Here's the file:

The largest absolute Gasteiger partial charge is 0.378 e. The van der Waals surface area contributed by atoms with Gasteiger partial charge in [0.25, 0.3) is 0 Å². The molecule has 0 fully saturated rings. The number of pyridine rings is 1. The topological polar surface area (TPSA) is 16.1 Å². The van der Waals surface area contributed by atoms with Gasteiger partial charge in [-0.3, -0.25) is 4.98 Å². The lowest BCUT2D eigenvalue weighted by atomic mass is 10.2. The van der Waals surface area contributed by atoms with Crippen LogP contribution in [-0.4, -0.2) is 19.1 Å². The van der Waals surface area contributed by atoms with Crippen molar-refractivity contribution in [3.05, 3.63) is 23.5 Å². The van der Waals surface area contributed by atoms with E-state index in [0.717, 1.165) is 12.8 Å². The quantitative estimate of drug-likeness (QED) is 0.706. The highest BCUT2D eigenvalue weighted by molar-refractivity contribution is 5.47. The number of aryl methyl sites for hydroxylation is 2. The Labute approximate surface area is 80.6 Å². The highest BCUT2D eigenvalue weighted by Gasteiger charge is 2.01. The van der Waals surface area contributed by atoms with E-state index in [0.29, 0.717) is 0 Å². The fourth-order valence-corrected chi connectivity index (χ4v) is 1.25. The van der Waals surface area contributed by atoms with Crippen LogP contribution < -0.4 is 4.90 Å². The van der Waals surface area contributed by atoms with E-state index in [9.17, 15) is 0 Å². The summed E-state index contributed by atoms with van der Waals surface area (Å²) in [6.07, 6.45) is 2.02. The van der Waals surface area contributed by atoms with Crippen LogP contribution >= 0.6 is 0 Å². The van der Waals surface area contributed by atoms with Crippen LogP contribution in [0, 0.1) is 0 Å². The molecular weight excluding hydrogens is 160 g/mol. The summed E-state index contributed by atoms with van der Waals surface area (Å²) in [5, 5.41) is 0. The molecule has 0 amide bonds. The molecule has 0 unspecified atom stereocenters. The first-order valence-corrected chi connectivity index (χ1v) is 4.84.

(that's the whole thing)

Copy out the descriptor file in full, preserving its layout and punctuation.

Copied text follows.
The largest absolute Gasteiger partial charge is 0.378 e. The van der Waals surface area contributed by atoms with Gasteiger partial charge in [0.25, 0.3) is 0 Å². The molecule has 0 fully saturated rings. The number of pyridine rings is 1. The topological polar surface area (TPSA) is 16.1 Å². The van der Waals surface area contributed by atoms with Gasteiger partial charge in [-0.3, -0.25) is 4.98 Å². The lowest BCUT2D eigenvalue weighted by atomic mass is 10.2. The van der Waals surface area contributed by atoms with Crippen LogP contribution in [-0.4, -0.2) is 19.1 Å². The van der Waals surface area contributed by atoms with Crippen molar-refractivity contribution in [3.05, 3.63) is 23.5 Å². The van der Waals surface area contributed by atoms with E-state index in [0.717, 1.165) is 12.8 Å². The quantitative estimate of drug-likeness (QED) is 0.706. The highest BCUT2D eigenvalue weighted by molar-refractivity contribution is 5.47. The number of aryl methyl sites for hydroxylation is 2. The Labute approximate surface area is 80.6 Å². The highest BCUT2D eigenvalue weighted by Gasteiger charge is 2.01. The van der Waals surface area contributed by atoms with E-state index in [0.29, 0.717) is 0 Å². The fourth-order valence-corrected chi connectivity index (χ4v) is 1.25. The van der Waals surface area contributed by atoms with Crippen LogP contribution < -0.4 is 4.90 Å². The van der Waals surface area contributed by atoms with E-state index in [9.17, 15) is 0 Å². The summed E-state index contributed by atoms with van der Waals surface area (Å²) in [6.07, 6.45) is 2.02. The van der Waals surface area contributed by atoms with Crippen LogP contribution >= 0.6 is 0 Å². The van der Waals surface area contributed by atoms with Crippen LogP contribution in [0, 0.1) is 0 Å². The molecular weight excluding hydrogens is 160 g/mol. The summed E-state index contributed by atoms with van der Waals surface area (Å²) in [5, 5.41) is 0. The molecule has 0 amide bonds. The molecule has 0 unspecified atom stereocenters. The first-order valence-corrected chi connectivity index (χ1v) is 4.84.